An example of making decisions about grammatical evidence

In my prior post I evaluated grammatical evidence pertinent to the question of how the conjunctions in Philippians 3:10 function. Now that we have set out the evidence for answering the question, we need to make a decision. We found evidence from the LXX which would lead us to argue that the first καί in Phil 3:10 is simply connective. We also have an argument that the first καί in Phil 3:10 is explanatory based upon the movement from general to specific semantic content within the objects of the verb that are linked by the conjunction. How does one decide? As a general rule, evidence from the nearer context should be weighted more heavily than evidence from the further context. So in this instance I would weight more heavily a reasonable argument from the words used in the verse under discussion over similar grammatical constructions found in the wider Greek of the Koine period. This isn’t a failsafe, however, as authors are individuals and can do some quite surprising things with the language they have. In the end there is a judgment call which needs to be made, and I have chosen to weight the argument based on the textual data of the verse under discussion.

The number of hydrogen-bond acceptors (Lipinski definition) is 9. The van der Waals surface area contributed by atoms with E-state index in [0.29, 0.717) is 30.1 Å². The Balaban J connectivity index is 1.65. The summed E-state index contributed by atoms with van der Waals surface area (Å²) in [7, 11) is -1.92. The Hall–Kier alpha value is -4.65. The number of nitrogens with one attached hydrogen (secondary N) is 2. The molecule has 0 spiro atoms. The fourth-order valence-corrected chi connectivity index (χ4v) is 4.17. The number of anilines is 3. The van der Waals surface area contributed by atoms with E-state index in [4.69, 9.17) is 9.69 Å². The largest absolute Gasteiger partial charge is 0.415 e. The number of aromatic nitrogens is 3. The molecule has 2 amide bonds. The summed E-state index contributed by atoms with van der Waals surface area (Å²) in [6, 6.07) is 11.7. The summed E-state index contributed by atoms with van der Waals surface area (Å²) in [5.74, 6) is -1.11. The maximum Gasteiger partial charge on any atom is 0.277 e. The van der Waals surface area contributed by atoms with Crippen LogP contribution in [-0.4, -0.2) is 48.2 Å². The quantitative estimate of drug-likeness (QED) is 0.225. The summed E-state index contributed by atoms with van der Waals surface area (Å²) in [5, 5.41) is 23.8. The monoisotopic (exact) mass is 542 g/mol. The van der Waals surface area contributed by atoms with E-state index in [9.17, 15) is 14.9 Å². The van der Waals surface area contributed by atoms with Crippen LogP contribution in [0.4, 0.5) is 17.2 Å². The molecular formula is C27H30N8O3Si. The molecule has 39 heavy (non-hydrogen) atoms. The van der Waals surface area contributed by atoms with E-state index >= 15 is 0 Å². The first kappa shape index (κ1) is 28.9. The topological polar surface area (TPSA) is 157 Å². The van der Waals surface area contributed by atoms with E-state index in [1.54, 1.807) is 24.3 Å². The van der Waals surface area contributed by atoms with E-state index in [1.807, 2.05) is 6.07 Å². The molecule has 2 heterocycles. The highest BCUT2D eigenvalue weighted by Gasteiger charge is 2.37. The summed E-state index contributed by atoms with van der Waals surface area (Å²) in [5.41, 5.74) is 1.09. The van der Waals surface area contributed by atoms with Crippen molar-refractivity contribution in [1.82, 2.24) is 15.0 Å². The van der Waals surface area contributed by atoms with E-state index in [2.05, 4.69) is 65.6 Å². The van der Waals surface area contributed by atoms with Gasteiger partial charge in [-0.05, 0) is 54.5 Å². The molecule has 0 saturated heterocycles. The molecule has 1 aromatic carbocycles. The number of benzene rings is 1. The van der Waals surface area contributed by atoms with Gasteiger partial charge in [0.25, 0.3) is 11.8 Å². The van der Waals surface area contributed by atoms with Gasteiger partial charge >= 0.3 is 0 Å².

The point of all this is that exegesis as much as possible should be founded on evidence. This requires a clear understanding of what we are looking for and how to go about finding evidence which helps answer the question. Even so, sometimes we must also depend upon intuition. Our challenge as exegetes is to make sure that our intuition is well founded, which comes through reading Greek texts and proper examination of grammatical evidence. In other words, intuition enables judgment about evidence, and proper judgment about evidence informs intuition.